From a comment posted yesterday to Time Span in the Selling Process.
Does the Time Span of the Solution “prop up”, like a crutch, the Time Span of the Sales Person? Does the Stratum of the Sales Person need to match the Buyer’s Stratum AND the Stratum of the Sales Cycle or is the Sales Cycle enough?
Say we have a Stratum III Solution for a Stratum III Buyer (match), yet we have calibrated the Sales Cylce at 3-6 months (Stratum II), so we have recruited and assigned a Stratum II Sales Force. Will the Sales Person (Stratum II) be mismatched to the Buyer (Stratum III), or is it necessary to have a Stratum III Sales Person? Of course, I would prefer to match it, but knowing how few Stratum III Sales People are out there, it makes Outside Sales hiring bleak.
Before the first cast, any good fly fisherman sits and observes the micro-ecosystem of the stream. The clue is in the hatch. Matching the hatch. The fisherman observes the bugs, the color, the size, the action, then pulls out a box of artificial flies to select the match.
Sales is a process of matching. Matching problems with solutions, matching buying cycles with selling cycles, matching selling people with buying people. The tighter the match, the more likely the completion of the sale. Neuro Linguistic Programming (NLP) helps us understand the importance of the match.
You can call it chemistry, people buy from people they like. NLP, as a science, demonstrates that we, as buyers, respond to people we like, and we like people most like us. At a physical level, the match is in breathing, energy, body language, dialect, facial expression. Often the match is unconscious. We call that natural chemistry, but from a scientific perspective, it is still matching, conscious or unconscious.
Understanding Time Span brings another dimension to understanding matching. People with the same Time Span will more likely be matched in the way they see the world (in terms of logic). Elliott Jaques very specifically described these patterns.
- Stratam I – Declarative. This way of seeing the world is disjunctive. The elements of a solution may be in plain view, yet Stratum I may not connect any of the elements together. The discussion will be mostly opinion without evidence to support the position. Engaging someone in a Stratum I argument can be very frustrating, for there is no requirement of evidence to hold a strong opinion.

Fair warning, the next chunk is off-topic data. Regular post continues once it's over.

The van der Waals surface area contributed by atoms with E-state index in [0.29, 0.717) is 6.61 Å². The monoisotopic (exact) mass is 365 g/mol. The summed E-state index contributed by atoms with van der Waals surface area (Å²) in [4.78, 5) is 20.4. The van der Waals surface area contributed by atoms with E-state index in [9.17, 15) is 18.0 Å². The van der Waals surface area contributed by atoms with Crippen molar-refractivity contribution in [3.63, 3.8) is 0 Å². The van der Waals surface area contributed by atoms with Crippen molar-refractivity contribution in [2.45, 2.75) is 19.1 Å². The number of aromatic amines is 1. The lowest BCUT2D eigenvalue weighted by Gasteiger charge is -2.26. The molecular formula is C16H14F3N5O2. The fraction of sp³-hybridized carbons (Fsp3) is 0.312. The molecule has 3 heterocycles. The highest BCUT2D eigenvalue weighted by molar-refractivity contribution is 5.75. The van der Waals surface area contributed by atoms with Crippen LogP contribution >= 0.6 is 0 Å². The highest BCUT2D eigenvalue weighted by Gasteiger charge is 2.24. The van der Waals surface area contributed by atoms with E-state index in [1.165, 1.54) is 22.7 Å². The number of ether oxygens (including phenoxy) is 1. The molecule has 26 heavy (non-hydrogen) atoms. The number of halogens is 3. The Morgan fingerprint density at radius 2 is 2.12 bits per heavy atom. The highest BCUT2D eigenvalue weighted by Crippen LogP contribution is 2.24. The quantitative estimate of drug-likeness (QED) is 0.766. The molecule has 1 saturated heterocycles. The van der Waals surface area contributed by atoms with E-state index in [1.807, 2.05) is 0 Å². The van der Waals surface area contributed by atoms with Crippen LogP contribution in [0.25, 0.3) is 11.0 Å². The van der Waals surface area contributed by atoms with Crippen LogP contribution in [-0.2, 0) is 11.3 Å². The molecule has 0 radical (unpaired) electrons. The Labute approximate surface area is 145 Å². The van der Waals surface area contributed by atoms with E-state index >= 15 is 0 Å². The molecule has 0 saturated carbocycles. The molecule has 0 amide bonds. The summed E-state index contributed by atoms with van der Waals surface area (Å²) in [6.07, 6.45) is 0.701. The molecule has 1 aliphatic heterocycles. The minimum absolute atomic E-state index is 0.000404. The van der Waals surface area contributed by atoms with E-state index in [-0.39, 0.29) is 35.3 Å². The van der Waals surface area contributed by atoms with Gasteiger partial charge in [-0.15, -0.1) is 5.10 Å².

- Stratum II – Cumulative. This way of seeing the world is conjunctive. Those same elements seen by Stratum I can be organized and connected together. This person can connect the dots. Often connecting the dots reveals the solution to a problem, especially if that solution has solved the problem before.
- Stratum III – Serial. This is the world of cause and effect. While Stratum II can connect elements together, Stratum III can see cause and effect relationships between those very same elements. Cause and effect elements can be rearranged into system solutions.
- Stratum IV – Parallel. But the world is made of many single serial systems. Stratum IV looks a one system and sees its impact on other systems. The role of Stratum IV is that of the integrator.
Now, we are back to matching. A Stratum II sales person may present a Stratum III solution to a Stratum III buyer, but when questioned about the “why” of the elements inside the system, the conversation will begin to fall apart. Some companies have successfully adopted selling teams comprised of Stratum II and Stratum III team members. Stratum II may gather customer information and identify customer problems. Stratum III may take that information and create a system solution. The selling team may now interface with the buying team, put together for the same reason we put together our selling team. In this process, we still have to identify the decision maker, but also the influencer, the technical expert, the user, and the transaction person.
Matching the hatch. Understanding nature. Understanding Time Span helps us design a more effective sales process and select players for specific roles inside that process.